Swordsmen Shortage Leads Saudi Arabia to Consider Banning Beheadings

Saudi Arabia’s perennially condemned practice of execution by beheading may go the way of the dodo due to a shortage in qualified swordsmen, according to Time. Instead, the Saudi government may begin using firing squads to execute convicted criminals, a practice which comports with Saudi Arabia’s Islamic law.

Last year, Saudi Arabia executed at least 69 people by beheading despite the fact that Saudi Arabia has “no penal code, so prosecutors and judges largely define criminal offenses at their discretion,” according to a 2012 Human Rights Watch report. Crimes which are eligible for capital punishment include rape, murder, armed robbery, drug trafficking and even suspected “sorcery.”

Execution by firing squad fell out of favor long ago in the U.S., supplanted with death by lethal injection and the electric chair. The state of Utah executed Ronnie Lee Gardner by firing squad at his election in 2010. Oklahoma is the last state in the union which still permits the practice.

Via Time.

Man hides veins to escape death row, State gets a second shot

Romell Broom, the only person in modern history to survive an execution, was convicted and sentenced to death for the 1984 rape and murder of a 14-year-old girl.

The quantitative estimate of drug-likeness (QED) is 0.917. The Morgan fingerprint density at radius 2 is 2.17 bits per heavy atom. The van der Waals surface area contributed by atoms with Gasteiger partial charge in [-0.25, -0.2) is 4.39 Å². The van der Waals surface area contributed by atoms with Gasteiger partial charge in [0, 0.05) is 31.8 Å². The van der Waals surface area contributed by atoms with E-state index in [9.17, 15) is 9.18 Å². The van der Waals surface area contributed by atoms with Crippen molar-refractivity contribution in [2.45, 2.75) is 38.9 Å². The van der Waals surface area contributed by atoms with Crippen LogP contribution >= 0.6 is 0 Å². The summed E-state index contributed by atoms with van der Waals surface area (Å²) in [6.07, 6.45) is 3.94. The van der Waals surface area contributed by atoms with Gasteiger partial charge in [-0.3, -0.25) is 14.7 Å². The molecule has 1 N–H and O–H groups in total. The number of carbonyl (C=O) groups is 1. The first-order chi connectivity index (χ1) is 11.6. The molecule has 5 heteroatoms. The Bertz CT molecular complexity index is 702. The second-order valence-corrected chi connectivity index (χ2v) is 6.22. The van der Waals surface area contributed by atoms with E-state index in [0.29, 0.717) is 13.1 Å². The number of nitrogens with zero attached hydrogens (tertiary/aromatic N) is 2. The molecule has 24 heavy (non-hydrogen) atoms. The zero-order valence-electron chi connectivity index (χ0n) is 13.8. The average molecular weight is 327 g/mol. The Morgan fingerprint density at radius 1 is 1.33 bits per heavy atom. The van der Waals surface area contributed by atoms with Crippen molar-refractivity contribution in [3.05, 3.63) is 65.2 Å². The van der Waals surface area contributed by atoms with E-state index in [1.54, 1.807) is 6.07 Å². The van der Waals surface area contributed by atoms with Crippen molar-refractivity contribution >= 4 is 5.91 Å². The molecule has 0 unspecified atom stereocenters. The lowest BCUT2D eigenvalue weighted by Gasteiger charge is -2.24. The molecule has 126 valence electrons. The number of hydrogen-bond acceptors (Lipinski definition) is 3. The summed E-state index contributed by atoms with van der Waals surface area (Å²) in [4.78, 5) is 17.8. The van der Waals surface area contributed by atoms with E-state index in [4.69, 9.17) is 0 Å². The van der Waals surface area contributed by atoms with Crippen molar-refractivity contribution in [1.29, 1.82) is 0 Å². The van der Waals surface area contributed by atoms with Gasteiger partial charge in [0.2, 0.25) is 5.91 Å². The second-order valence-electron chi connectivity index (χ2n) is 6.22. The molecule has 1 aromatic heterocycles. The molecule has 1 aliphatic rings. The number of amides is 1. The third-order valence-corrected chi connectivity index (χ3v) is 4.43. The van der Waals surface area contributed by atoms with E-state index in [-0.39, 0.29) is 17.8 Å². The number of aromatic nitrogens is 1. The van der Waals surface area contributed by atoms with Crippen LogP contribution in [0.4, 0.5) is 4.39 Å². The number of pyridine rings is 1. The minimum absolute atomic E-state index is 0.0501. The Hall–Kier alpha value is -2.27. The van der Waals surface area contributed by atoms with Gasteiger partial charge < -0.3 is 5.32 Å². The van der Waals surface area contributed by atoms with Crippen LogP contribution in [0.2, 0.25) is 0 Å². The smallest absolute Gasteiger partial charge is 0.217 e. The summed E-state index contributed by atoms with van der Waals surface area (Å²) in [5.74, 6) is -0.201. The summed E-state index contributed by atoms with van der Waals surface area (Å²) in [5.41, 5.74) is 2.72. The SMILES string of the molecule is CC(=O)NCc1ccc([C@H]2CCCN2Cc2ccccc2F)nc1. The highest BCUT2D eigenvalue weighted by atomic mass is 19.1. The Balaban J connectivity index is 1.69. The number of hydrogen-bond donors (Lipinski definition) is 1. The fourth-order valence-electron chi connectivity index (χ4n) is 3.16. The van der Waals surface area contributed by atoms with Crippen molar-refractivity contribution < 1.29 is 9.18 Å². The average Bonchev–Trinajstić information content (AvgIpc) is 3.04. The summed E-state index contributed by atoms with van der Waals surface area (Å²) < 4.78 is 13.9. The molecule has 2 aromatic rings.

Last year, Ohio executioners spent two hours sticking Broom with a needle a total of 18 times unable to find a vein. That execution was stopped by Governor Ted Strickland and Broom’s lawyers took the case all the way to the Ohio Supreme Court, arguing 8th amendment and double jeopardy violations (ha!).

Unfortunately for Broom, the Court would hear none of it and gave the State the go ahead to try and execute Broom again. Broom’s in good company:

From the Chron.

The Psychology of Firing Squads

Firing Squads. There has to be something said for a method that takes into account the psychological effects on unintended parties. Traditionally in a firing squad, one gun was loaded with a blank round. This bullet is known as the “conscience round” and promotes diffusion of responsibility among the executioners. A heavy conscience is supposed to take solace in the fact that he may have had no part in a murder. A wax dummy round is sometimes used because has more recoil than a blank, making it harder to tell which rifle had no part in the execution. As reported by the BBC, in the execution of Ronnie Lee Gardner a wax dummy round was employed:

None of the firing squad will ever know for sure if he fired a lethal shot. One gun was loaded with a dummy – probably wax – bullet, which is said to deliver the same recoil as a live round.

From the BBC.

Department of the Army 1947 Pamphlet Procedure for Military Executions:

The officer charged with the execution will command the escort and make the necessary arrangements for the conduct of the execution. [The execution squad will consist of 8 men]. He will — (g) Cause eight rifles to be loaded in his presence. Not more than three nor less than one will be loaded with blank ammunition. He will place the rifles at random in the rack provided for that purpose.

Note: The above image is a blank, not a wax dummy round.